George Mason paved the way for Butler, VCU
George Mason’s Jim Larranaga is the proud big brother. A regular
Roger Bannister. The coach who paved the way for Virginia
Commonwealth and Butler to make the Final Four.
And, when he answered the phone on Monday, he was the pitchman
ready with the statistics to make the case that the Colonial
Athletic Association should be a mid-major no more.
”If I asked you who were the two best conferences in the
country on the East Coast, would we agree that it’s the Big East
and the ACC?” Larranaga asked.
OK, sure. Most would agree.
”In the NCAA tournament,” he continued, ”which is really
where you prove yourself on a neutral floor – you’re not playing on
someone’s home court – what would the CAA’s record be against the
Big East and ACC over the last five years?”
The answer: 7-2. That’s not a misprint. Since 2006, the CAA is
4-2 against the Big East and 3-0 against the Atlantic Coast
Conference, the two behemoths that soak up nearly all of the
college basketball hype to be found in the area.
So why aren’t people subtracting ”mid” from the CAA’s
”Exactly,” Larranaga answered. ”That’s what I want to
Larranaga will forever be known as the coach who took the
Patriots to the Final Four in 2006, a triumph for mid-major schools
everywhere. When his team made the NCAAs this year, the players
sported T-shirts proclaiming: ”We ARE this year’s GEORGE MASON.”
Since that didn’t quite work out – the Patriots beat Villanova in
their first game but lost to Ohio State in the next round –
Larranaga is more than happy to live vicariously through Butler and
conference compatriot VCU.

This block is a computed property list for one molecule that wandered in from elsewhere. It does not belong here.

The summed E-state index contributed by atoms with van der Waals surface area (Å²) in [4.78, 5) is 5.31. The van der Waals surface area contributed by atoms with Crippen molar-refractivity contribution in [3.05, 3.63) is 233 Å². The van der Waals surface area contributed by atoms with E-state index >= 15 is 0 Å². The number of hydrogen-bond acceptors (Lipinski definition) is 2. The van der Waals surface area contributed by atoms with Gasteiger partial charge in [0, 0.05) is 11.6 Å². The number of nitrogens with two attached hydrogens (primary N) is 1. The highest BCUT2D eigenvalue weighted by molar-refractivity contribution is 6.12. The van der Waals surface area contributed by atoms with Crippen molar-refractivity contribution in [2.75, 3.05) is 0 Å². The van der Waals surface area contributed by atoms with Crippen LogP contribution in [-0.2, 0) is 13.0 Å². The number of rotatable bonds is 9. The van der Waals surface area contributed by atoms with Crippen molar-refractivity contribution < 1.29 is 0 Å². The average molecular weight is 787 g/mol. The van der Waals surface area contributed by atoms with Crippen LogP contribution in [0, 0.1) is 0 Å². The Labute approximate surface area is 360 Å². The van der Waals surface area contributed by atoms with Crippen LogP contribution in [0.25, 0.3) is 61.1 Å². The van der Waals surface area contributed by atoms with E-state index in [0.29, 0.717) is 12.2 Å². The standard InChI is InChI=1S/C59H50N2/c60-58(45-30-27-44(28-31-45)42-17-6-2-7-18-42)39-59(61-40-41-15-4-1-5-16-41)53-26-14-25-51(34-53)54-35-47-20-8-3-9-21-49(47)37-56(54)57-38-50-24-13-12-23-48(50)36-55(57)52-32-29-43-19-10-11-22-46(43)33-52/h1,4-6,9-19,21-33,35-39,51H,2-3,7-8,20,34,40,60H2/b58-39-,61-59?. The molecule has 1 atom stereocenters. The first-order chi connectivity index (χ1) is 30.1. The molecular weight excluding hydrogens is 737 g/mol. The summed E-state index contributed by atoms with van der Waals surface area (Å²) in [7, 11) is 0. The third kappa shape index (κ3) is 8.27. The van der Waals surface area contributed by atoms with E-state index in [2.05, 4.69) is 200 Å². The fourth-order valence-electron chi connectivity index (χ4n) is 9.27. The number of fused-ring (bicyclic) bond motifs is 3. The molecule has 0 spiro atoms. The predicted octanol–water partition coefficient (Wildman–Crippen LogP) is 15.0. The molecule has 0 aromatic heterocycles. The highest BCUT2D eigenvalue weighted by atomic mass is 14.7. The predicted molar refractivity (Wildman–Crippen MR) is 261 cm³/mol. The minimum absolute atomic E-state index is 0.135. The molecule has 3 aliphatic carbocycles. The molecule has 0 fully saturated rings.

”I have some favorite mid-major teams,” Larranaga said, ”and
two of them are in the Final Four.”
When Butler made the championship game a year ago, Larranaga
made a congratulatory call to his good friend, Bulldogs athletic
director Barry Collier. Collier quickly thanked Larranaga for
helping Butler get there.
”I said, ‘What are you thanking me for?”’ Larranaga said. ”He
said, ‘Until 2006, no one thought this could be done.’ And now I
think all mid-majors think this is a realistic goal for us to make
it to the Final Four.
”I don’t want to make it sound like I’m taking credit for any
of this. I think like everybody else, you look for signs. And I
think one of the signs for whether or not a mid-major can make it
to the Final Four is when someone gets there. My son sent me an
email and he said, ‘I’m going to start calling your Roger
Bannister.’ I said, ‘What is that all about?’ He said, ‘Until Roger
Bannister ran a sub-4-minute mile, everybody said that it couldn’t
be done.’ After he ran a sub-4-minute mile, it seemed like
everybody in the country, in the world, can run a 4-minute
Mid-majors have now made the Final Four in three of the last six
NCAA tournaments. That’s not a bad batting average.
”I think that’s kind of a psychological barrier that’s been
overcome,” Larranaga said. ”Then the next barrier is a mid-major
to win the national championship.”
Larranaga points out that such a scenario wouldn’t be possible
in NCAA football, where VCU and Butler would have been relegated to
ignorable bowl games instead of getting a chance to play for the
”But in basketball,” he said, ”we play it on the court.”